8. Ilyana Kuziemko, 2011. "Human Capital Spillovers in Families: Do Parents Learn from or Lean on their Children?," NBER Working Papers 17235, National Bureau of Economic Research, Inc.
    9. Lisa Cook, 2014. "Violence and economic activity: evidence from African American patents, 1870–1940," Journal of Economic Growth, Springer, vol. 19(2), pages 221-257, June.
    10. Mason, Patrick, 2007. "Intergenerational mobility and interraical inequality:the return to family values," MPRA Paper 11327, University Library of Munich, Germany.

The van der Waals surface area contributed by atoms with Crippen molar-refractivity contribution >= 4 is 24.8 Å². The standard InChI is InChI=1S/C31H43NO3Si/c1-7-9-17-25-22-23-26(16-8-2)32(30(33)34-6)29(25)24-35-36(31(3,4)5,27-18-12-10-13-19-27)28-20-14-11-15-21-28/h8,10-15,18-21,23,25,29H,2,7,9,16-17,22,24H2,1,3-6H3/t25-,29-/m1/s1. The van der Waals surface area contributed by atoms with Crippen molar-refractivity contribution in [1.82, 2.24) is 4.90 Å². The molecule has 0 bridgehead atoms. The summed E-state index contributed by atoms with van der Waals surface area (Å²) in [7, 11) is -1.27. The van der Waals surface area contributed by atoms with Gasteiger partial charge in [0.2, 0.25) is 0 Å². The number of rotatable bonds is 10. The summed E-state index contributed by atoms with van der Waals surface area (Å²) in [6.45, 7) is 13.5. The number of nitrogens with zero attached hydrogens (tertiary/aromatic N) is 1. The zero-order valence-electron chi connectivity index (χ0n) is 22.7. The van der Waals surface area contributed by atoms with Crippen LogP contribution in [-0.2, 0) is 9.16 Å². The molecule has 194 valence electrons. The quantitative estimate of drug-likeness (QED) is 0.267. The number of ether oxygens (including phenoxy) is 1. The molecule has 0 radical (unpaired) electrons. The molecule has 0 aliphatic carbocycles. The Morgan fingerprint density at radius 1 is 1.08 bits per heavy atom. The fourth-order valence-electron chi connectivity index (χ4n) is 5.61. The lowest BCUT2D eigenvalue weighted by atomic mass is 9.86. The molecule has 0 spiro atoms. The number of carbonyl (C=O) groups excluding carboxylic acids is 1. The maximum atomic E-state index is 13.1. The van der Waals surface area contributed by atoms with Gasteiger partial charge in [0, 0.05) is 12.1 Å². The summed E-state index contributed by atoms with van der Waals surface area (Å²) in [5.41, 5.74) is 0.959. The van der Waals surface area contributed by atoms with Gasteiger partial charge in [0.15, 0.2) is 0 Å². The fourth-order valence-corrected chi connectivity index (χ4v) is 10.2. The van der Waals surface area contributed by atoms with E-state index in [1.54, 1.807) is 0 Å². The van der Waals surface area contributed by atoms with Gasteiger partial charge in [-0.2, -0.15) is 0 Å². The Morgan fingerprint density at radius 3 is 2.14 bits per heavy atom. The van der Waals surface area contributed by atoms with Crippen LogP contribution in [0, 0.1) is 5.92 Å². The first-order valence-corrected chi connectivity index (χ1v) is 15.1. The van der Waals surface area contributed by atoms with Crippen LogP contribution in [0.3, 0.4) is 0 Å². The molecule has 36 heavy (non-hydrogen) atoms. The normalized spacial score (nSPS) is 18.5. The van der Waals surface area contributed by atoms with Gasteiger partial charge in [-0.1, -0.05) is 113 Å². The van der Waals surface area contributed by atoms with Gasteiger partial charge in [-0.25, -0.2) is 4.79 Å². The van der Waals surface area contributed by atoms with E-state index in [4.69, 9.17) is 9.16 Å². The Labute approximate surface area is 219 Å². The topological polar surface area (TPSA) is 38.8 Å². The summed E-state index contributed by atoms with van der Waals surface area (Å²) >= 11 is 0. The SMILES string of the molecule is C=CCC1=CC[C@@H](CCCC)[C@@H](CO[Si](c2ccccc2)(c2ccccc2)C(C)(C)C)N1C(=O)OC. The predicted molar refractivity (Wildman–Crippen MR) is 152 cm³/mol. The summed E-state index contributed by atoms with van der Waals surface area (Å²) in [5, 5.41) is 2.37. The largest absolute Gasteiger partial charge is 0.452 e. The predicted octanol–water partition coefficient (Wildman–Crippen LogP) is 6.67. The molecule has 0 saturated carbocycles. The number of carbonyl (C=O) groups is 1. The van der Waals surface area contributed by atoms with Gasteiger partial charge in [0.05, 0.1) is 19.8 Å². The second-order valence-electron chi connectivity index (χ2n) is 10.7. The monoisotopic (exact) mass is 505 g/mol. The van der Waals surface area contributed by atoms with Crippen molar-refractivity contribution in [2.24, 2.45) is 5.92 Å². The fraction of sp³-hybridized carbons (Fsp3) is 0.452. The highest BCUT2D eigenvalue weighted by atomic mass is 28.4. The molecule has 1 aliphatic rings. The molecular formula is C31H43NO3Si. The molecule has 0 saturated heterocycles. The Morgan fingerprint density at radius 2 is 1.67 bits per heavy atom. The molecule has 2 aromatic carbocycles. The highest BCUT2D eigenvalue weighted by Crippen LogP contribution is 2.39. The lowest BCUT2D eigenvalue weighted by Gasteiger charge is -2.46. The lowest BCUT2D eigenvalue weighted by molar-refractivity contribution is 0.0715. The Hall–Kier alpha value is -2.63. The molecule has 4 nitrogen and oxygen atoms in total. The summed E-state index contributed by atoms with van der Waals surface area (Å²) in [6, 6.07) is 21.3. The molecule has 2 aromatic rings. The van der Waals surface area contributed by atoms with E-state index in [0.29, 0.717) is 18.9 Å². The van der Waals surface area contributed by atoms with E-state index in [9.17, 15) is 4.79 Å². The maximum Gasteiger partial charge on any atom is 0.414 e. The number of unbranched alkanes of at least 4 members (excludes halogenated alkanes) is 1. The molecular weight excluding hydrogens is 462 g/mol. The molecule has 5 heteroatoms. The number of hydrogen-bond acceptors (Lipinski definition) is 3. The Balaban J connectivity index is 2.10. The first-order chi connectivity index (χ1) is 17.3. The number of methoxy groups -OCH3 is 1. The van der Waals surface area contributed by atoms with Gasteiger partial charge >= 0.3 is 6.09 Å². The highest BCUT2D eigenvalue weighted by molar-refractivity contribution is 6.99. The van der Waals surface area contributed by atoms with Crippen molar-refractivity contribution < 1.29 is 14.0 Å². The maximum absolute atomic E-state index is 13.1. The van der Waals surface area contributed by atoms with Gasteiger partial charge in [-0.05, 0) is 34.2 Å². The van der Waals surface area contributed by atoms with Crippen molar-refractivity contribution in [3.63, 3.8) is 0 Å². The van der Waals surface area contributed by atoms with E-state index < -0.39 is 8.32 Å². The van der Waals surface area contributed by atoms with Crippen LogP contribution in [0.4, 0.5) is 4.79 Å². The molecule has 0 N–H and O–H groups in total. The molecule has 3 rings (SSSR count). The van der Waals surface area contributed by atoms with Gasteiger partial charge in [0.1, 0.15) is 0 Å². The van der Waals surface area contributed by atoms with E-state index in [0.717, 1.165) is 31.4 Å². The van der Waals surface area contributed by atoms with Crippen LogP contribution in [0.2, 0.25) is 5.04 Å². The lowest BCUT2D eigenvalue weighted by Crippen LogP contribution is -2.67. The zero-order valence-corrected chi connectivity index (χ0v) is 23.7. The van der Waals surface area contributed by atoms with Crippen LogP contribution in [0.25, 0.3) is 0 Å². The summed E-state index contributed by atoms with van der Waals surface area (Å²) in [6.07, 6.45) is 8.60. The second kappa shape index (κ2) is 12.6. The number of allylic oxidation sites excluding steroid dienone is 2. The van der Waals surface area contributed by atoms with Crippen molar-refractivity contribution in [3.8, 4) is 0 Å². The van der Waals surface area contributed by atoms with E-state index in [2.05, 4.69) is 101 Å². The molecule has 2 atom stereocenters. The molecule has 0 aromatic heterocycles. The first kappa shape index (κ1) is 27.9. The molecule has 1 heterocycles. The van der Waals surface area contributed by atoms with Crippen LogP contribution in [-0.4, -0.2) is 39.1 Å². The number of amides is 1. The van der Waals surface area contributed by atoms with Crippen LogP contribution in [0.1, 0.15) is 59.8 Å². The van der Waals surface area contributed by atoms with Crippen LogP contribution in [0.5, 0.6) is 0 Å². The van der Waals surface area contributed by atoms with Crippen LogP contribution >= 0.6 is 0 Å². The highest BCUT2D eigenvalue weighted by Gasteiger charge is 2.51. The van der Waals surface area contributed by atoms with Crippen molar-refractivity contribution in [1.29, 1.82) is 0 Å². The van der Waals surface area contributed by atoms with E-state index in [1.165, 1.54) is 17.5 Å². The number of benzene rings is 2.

11. Maloney, William F. & Caicedo, Felipe Valencia, 2014. "Engineers, Innovative Capacity and Development in the Americas," Policy Research Working Paper Series 6814, The World Bank.
    12. Suresh Naidu, 2012. "Suffrage, Schooling, and Sorting in the Post-Bellum U.S. South," NBER Working Papers 18129, National Bureau of Economic Research, Inc.
    13. Rucker C. Johnson, 2011. "Long-run Impacts of School Desegregation & School Quality on Adult Attainments," NBER Working Papers 16664, National Bureau of Economic Research, Inc.